ADEN, Yemen, Jan. 24 (Xinhua) -- The cut-off of internet services in Yemen continued to paralyze the impoverished Arab country for the fourth consecutive day, deepening the suffering of millions amid a prolonged conflict.
The massive internet blackout that hit Yemen's capital Sanaa and most of the country's provinces last Friday has forced critical services to shut down, which multiplied the woes of the Yemeni people.
The Houthi group, who controls Sanaa and most of the northern provinces, blamed the Saudi Arabia-led coalition for the internet outage after an airstrike targeted a telecommunication center in the Red Sea port city of Hodeidah.
The group said in a statement that the compound of International Telecommunications and Internet Gateway in Yemen was bombed by coalition warplanes, causing great damages to the facility.
It added that the engineering teams had headed to Hodeidah and began their work in a bid to restore the internet services as soon as possible.
Yemen's internationally-recognized government only controls the internet corporation in the city of Aden, while the Houthi-affiliated institution controls the rest of the country's provinces.
In a statement, the Yemeni government accused the Houthi group of "opacity and lack of clarity about the reasons for the nationwide interruption of internet service."
The statement indicated that, according to observations by technicians and engineers, the cut-off may be caused by damaged ground cables.
The ongoing outage of internet services has deepened the suffering of the people in the country, which is witnessing a recent escalation of the years-long military conflict.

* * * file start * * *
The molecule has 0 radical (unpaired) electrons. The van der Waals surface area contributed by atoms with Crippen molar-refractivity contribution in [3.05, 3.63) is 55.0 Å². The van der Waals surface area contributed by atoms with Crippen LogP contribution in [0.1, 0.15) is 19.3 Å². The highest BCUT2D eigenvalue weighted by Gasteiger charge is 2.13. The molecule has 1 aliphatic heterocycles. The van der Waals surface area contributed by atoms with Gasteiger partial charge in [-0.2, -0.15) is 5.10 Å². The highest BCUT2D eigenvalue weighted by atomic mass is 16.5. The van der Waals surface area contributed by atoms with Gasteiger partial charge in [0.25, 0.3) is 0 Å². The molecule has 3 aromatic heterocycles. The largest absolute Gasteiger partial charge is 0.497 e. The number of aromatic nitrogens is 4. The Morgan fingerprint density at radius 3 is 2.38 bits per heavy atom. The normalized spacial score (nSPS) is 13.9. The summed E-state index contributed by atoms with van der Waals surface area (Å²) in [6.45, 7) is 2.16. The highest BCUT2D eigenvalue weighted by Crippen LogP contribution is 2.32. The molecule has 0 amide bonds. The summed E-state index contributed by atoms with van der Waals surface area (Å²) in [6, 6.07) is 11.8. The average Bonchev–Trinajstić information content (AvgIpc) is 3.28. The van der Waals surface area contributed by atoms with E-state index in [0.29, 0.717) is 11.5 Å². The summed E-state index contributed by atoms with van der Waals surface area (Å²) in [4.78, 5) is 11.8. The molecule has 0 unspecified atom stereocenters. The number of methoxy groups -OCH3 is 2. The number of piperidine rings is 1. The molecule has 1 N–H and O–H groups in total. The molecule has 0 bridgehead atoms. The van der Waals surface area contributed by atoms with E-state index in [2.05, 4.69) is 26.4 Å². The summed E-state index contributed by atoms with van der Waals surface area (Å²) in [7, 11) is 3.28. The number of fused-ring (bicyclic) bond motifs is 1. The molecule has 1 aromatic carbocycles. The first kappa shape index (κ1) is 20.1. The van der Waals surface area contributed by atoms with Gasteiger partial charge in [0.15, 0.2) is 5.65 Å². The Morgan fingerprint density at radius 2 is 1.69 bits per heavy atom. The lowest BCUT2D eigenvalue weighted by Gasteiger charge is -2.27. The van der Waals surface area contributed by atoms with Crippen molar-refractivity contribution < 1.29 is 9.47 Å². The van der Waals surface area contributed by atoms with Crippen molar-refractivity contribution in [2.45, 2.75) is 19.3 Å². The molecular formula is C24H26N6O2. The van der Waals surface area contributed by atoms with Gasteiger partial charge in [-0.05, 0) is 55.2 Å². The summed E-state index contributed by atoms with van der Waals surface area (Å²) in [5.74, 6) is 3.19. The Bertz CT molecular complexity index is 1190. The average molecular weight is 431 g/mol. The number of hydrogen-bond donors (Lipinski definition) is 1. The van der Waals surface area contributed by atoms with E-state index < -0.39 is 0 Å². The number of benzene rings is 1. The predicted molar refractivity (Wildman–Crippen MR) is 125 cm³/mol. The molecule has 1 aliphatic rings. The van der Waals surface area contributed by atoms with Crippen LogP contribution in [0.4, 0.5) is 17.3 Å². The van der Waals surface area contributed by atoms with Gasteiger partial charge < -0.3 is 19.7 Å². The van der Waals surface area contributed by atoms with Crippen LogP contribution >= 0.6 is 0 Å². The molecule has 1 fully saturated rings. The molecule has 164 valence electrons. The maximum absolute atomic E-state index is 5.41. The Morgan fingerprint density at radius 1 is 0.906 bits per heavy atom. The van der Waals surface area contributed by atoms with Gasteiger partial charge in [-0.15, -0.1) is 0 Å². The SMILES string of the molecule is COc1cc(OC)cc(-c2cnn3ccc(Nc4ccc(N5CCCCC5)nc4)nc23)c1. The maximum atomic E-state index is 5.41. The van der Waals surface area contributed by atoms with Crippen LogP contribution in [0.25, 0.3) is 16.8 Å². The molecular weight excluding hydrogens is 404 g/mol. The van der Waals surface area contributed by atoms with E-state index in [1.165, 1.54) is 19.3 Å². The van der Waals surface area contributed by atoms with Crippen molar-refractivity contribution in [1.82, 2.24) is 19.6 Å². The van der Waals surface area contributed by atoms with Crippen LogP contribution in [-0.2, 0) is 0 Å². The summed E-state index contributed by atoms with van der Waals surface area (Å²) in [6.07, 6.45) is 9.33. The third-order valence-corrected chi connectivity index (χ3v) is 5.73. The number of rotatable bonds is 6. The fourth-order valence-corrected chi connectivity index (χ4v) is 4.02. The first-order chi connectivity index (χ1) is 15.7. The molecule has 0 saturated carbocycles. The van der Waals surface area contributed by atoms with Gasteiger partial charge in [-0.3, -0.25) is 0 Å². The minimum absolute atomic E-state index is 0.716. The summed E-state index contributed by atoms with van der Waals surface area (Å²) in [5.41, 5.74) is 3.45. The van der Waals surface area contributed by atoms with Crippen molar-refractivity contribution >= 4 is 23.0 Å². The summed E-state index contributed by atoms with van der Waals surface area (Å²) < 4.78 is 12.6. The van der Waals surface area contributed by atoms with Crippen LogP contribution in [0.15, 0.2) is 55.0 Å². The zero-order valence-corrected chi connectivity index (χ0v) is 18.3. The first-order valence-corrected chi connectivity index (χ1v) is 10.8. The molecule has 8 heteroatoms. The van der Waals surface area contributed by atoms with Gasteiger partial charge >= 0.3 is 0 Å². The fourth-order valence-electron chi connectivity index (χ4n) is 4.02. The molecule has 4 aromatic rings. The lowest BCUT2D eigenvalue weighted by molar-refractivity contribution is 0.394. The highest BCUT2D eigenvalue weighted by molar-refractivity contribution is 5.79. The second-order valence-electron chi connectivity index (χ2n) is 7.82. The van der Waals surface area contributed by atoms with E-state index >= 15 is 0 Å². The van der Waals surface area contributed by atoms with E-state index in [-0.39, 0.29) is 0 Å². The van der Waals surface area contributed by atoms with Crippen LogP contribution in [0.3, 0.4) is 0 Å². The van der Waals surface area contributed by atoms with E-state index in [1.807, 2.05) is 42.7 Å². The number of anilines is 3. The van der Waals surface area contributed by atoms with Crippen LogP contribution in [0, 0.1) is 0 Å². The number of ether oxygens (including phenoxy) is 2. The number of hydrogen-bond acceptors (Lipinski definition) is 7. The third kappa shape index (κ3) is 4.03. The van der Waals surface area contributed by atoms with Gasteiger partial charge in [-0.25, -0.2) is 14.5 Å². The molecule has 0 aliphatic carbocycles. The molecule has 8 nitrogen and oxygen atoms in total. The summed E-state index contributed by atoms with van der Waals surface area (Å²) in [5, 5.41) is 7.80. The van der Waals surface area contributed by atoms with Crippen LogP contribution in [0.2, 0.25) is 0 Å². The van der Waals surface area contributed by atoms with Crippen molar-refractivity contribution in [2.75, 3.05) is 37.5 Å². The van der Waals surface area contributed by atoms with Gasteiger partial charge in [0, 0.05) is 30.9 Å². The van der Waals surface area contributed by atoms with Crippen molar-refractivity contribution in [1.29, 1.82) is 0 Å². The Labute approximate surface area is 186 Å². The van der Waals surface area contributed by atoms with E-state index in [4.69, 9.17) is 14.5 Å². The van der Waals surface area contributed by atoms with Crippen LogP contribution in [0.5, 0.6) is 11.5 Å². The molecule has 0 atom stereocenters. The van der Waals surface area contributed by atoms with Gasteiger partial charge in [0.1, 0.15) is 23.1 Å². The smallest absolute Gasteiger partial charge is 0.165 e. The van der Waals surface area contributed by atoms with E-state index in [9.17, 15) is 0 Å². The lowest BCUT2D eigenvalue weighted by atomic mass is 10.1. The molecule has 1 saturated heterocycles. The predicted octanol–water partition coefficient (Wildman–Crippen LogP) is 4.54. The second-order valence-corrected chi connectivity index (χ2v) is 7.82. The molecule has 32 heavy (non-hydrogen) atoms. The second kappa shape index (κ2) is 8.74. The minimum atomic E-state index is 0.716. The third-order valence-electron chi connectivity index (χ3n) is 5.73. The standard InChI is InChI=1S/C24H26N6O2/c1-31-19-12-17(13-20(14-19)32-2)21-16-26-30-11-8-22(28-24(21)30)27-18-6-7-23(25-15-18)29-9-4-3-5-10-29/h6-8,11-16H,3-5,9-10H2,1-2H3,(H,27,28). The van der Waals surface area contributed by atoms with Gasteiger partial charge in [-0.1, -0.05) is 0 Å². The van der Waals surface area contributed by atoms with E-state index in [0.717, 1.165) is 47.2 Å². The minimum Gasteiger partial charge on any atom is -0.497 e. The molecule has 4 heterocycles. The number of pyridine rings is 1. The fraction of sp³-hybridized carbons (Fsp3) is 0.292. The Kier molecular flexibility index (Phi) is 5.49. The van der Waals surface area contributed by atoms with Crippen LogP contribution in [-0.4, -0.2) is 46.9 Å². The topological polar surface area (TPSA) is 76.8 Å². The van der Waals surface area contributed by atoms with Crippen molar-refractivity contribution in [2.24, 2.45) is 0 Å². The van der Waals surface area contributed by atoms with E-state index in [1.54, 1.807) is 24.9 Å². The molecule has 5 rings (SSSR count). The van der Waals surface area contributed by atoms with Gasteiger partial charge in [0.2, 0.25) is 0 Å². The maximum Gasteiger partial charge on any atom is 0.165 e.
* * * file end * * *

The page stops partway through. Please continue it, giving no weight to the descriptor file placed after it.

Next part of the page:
Ahmed Al-Qurashi, a resident of the city of Marib, told Xinhua that the Internet is their sole communication tool for checking on the situations of family and friends amid the war, and the blackout has completely paralyzed the daily life of Yemenis, especially ceasing all the financial and banking transfers in the country.
Khairallah al-Bahri, a manager of a commercial bank in Yemen, told Xinhua that many banks and commercial institutions turned into dealing with written bonds as a makeshift solution.
Raed Al-Thabati, a Yemeni telecommunication expert, told Xinhua that local companies were incurring huge losses as a result of the internet blackout, which was estimated at four million dollars per day.
Last week, the Houthi-controlled building of the Public Communications Authority in the city of Hodeidah was bombed, by a number of airstrikes, according to the militia.
During the past few days, the Saudi-led Arab coalition has been waging a large-scale aerial military campaign against the Houthis in various areas of Yemen.
The latest exchange of fire came after a Houthi attack on the United Arab Emirates (UAE) on Jan. 17, during which three petroleum tankers burst into a fire near Abu Dhabi National Oil Company storage facilities in Abu Dhabi. Three persons were killed and six others were injured in the attack.
Yemen has been mired in a civil war since the Houthi militia overran much of the country militarily and seized all northern provinces, including the capital Sanaa, in 2014.
Saudi Arabia has been leading an Arab military coalition that intervened in Yemen in 2015 to support the government of President Abd-Rabbu Mansour Hadi after Houthis forced him into exile.